Rev. 4: 2 At once I was in the Spirit, and behold, a throne stood in heaven, with one seated on the throne.
4:3 And he who sat there had the appearance of jasper and carnelian, and around the throne was a rainbow that had the appearance of an emerald.
Gustave Doré’s etching of God’s throne: gravura como literatura pictured above (1861-68).
A Throne without a Person Described
It is interesting that John describes the appearance of God as being like light. Psalm 104:2 says that he covers himself “with light as with a garment.” And I Tim. 6:16 says that “he dwells in unapproachable light.” We should bear this in mind in our approaching God, whether in speaking, writing or in art. Hebrews 12 urges our approach to God as reverent—Hebrews 12:28-20.
Like John, Dore does not attempt to picture God. He only gives an emanating light at the center of the throne. (see I Timothy 6:13-16.) Dore also conceived of the throne as circular. See Hendriksen’s drawing of the throne below (in 2 dimensions).
Note the meaning of the numbers in the drawing: The innermost circle 1 represents the sparkling white diamond (4:3); circle 2 the sardius (4:3); circle 3 the emerald rainbow (4:3); circle 4 the four living ones or cherubim (4:6); circle 5 the twenty-four thrones with their elders (4:4); circle 6 the many angels (5:11); and circle 7 all other creatures in the entire universe (5:13). The seven lamps and the sea of glass are also before the throne (4:5, 6). The Lamb (L) stands between the throne and the living ones on the one side, and the twenty-four elders on the other (5:6). But the Lamb later advances to the throne (5:7), and is now seated on it with the Father (22:1). The throne rules over all. Take this lesson to heart! (see Hendriksen, p. 84, below).
Throne (Greek = thronos) occurs in Chapters 4 & 5 more than the rest of the New Testament. Thronos occurs 17 times in Chapters 4 and 5. It is indeed the major lesson of the entire book. “The purpose of this vision is to show us, in beautiful symbolism, that all things are governed by the Lord on the throne. “All things” must include our trials and tribulations.” See Hendriksen, p. 84, below).
God’s Ruling over all His Creation
Romans 8:28 was my mother’s favorite Bible verse. She quoted it often to us as children. 28 And we know that all things work together for good to them that love God to them that are the called according to his purpose.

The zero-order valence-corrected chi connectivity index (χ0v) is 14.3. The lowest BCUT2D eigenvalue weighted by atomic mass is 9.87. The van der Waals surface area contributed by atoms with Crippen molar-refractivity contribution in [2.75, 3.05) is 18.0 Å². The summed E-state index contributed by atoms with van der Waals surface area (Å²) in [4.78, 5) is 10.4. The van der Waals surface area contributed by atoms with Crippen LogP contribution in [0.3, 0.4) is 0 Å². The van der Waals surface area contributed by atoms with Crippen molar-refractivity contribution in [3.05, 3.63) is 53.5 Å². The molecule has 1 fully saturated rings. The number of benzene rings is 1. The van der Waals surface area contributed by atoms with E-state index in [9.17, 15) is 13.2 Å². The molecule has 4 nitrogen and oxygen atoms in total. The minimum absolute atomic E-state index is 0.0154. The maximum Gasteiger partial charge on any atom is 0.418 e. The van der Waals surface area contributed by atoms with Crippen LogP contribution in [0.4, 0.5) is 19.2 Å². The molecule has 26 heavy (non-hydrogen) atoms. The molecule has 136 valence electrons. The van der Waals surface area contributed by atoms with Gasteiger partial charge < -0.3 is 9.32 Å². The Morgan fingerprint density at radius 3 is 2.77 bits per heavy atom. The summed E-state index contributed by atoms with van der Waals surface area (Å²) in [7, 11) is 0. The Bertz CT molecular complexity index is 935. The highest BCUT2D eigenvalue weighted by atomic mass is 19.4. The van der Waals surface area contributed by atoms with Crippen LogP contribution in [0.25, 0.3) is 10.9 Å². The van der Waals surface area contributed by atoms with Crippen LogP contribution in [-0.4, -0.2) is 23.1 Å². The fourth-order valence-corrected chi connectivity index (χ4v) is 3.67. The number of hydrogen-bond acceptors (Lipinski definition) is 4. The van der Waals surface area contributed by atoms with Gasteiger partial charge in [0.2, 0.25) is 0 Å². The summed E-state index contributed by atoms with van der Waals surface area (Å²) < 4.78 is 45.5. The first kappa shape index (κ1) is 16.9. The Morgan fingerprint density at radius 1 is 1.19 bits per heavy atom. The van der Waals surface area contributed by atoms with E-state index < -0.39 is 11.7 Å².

Dr. R. C. Sproul says this about my mother’s favorite verse—
“Romans 8:28 is one of the most comforting texts in all of Scripture. It assures the believer that all ‘tragedies’ are ultimately blessings. It does not declare that all things that happen are good in themselves but that in all the things that happen to us God is working in and through them for our good. This is also firmly grounded in His eternal purpose for His people.”
“We are promised that ‘All things work together for good to those who love God,’ not because those things are working for my [material] benefit but because God is using those things to my ultimate advantage. He will use the suffering and the pain and he will triumph over the wickedness that comes into my life.” –R. C. Sproul (see Sproul below).
Rev. 4:3 And he who sat there had the appearance of jasper and carnelian, and around the throne was a rainbow that had the appearance of an emerald.
In the O.T. the Lord’s presence in the Tabernacle was in the form of the shekinah (a second temple Hebrew word that does not occur in the OT or NT). It is thought to have been a light cluster of some sort. This is what John saw in his vision. He rightly shrinks back from making a description of God.
Handel’s Sense of Reverence for God as He Wrote the Messiah
“As a result of his fiscal failures and physical ailments, in 1741, Handel was financially broke and emotionally broken. Amid his depression, a ray of light, though, began to shine. A man name Charles Jennens was writing and compiling the lyrics for an oratorio about the birth, passion, and return of Christ. Upon reading this, Handel was instantly inspired and feverishly began to compose the ‘Messiah’ using Jennens’ lyrics. The entire score was completed in a remarkable 24 days.
[At one point,] “Handel’s assistant walked in to Handel’s room after shouting to him for some time with no response. The assistant supposedly found the conductor sobbing uncontrollably. When asked what was wrong, Handel held up the score to the Hallelujah movement and said, ‘I think I saw the face of God.’ While it may or may not have been the first time, this certainly would not be the last time someone was moved by this extraordinary piece.” (see Handel below).
The Throne Room scene in Revelation is meant to evoke reverence in us much as Handel’s Messiah has done since being written in 1741. Worship is meant to create reverence in us, not provide for our entertainment.
More next time.
Handel, George Frederick. “The Story Behind the Carol: ‘Handel’s Messiah'”; accessed 28 September 2019 from http://www.forestbaptistchurch.org/the-story-behind-the-carol-handels-messiah/
Hendriksen, William. (1939). More Than Conquerors: An Interpretation of the Book of Revelation Grand Rapids, MI: Baker Publishing Group. Kindle Edition.
© 2019 C. Richard Barbare All Rights Reserved